The management of drug-resistant TB will be aided by a better understanding of the scale and distribution of the problem. Surveillance of drug resistance must be expanded to the five HBCs for which no data are yet available,8 and to other countries suspected to have high prevalence rates of MDR-TB. Information about new TB patients will be supplemented by data on patients presenting for re-treatment, including the systematic notification of all categories of re-treatment cases, the reporting of treatment outcomes and representative drug resistance surveys.

During 2003, very few TB patients had access to VCT and to ART. The numbers that actually have access to these services are probably somewhat higher than reported, but cannot be accurately known until TB/HIV monitoring systems are substantially improved. HIV/AIDS programme staff are increasingly aware of the fact that people infected with HIV are at high risk of developing active TB, while their counterparts in TB control programmes are seeing the impact of HIV on TB case-load, and on death rates in cohorts of TB patients on treatment. There has, until now, been little collaboration between TB and HIV/AIDS control programmes, but many such programmes are beginning to adopt elements of the WHO interim policy on collaborative TB/HIV activities.15 Even with the imperfect data presented in this report, it is clear that much closer collaborations of this kind are needed to develop and improve access to prevention, treatment and support services, for both TB and HIV/AIDS patients.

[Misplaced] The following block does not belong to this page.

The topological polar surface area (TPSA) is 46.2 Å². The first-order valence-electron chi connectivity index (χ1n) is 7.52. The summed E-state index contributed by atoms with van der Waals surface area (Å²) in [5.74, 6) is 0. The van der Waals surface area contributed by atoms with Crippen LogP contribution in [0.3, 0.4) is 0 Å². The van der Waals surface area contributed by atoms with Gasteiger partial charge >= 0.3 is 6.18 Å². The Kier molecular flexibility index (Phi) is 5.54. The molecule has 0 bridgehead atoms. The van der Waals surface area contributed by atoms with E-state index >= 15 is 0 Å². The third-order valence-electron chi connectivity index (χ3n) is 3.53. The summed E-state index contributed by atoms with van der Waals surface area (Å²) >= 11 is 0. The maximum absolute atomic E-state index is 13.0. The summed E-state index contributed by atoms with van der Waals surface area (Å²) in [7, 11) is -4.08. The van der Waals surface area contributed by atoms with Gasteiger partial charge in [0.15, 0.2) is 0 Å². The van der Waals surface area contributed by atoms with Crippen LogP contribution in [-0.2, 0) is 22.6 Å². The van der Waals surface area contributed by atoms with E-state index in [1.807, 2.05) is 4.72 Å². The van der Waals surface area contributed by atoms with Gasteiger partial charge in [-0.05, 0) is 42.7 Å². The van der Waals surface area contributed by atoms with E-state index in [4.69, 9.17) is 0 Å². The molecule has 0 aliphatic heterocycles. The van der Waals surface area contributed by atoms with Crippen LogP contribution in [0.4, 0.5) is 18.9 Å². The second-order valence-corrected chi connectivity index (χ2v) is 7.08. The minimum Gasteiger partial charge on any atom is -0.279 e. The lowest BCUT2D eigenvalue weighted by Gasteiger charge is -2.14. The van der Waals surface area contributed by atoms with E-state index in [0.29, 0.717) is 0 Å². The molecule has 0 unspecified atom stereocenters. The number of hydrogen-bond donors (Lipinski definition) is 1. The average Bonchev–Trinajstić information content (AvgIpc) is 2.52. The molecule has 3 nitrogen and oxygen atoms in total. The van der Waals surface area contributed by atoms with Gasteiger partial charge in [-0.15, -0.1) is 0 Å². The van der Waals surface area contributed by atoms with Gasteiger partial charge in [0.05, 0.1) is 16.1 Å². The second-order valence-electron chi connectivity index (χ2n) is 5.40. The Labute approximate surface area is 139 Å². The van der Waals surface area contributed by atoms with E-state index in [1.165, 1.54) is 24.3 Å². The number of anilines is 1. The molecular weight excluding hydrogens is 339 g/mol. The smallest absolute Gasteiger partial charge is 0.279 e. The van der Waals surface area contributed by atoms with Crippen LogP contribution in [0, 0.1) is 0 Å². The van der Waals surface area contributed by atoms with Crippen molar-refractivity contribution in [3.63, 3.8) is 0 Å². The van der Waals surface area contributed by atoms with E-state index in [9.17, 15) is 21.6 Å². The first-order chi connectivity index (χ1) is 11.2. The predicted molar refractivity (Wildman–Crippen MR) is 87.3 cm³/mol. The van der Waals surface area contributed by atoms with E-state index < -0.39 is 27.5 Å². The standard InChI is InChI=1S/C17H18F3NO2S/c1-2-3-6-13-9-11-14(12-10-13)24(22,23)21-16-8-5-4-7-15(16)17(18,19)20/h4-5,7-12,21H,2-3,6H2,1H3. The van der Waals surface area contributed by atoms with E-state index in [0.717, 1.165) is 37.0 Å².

Notwithstanding these weaknesses, this report has also identified a series of positive developments in DOTS implementation. The contributions to TB control of NGOs and community groups are clear expressions of the growing commitment of civil society. The work of these groups puts patients at the centre of the DOTS strategy, and improves access to TB services in remote areas and among disadvantaged and marginalized populations. NGOs are increasingly recognized as essential members of national partnerships for TB control. This recognition is helping not only to coordinate routine activities but also to develop a collaborative approach to solving the problems faced by NTPs. Some African countries are planning to involve community groups in collaborative TB/HIV activities. PPM projects are showing a measurable impact on case detection in several Asian countries, and may prove to be a mechanism for expanding TB control services in African cities.

With the significant influx of resources for TB control (from the GFATM, banks and bilaterals), especially to HBCs, some additional, catalytic funding is needed to ensure that NTPs have the technical capacity to make the best use of the new grants and loans. To satisfy this need, Stop TB partners launched a new initiative in 2003 – ISAC – an extraordinary effort to push towards the 2005 targets in selected countries, including China, India and Indonesia. The technical work under way aims to facilitate the access of patients to DOTS services, for example by expanding the geographical coverage of DOTS, by involving a greater diversity of public and private health-care providers, by strengthening in-country advocacy and social mobilization, and through partnership building and collaborative TB/HIV activities.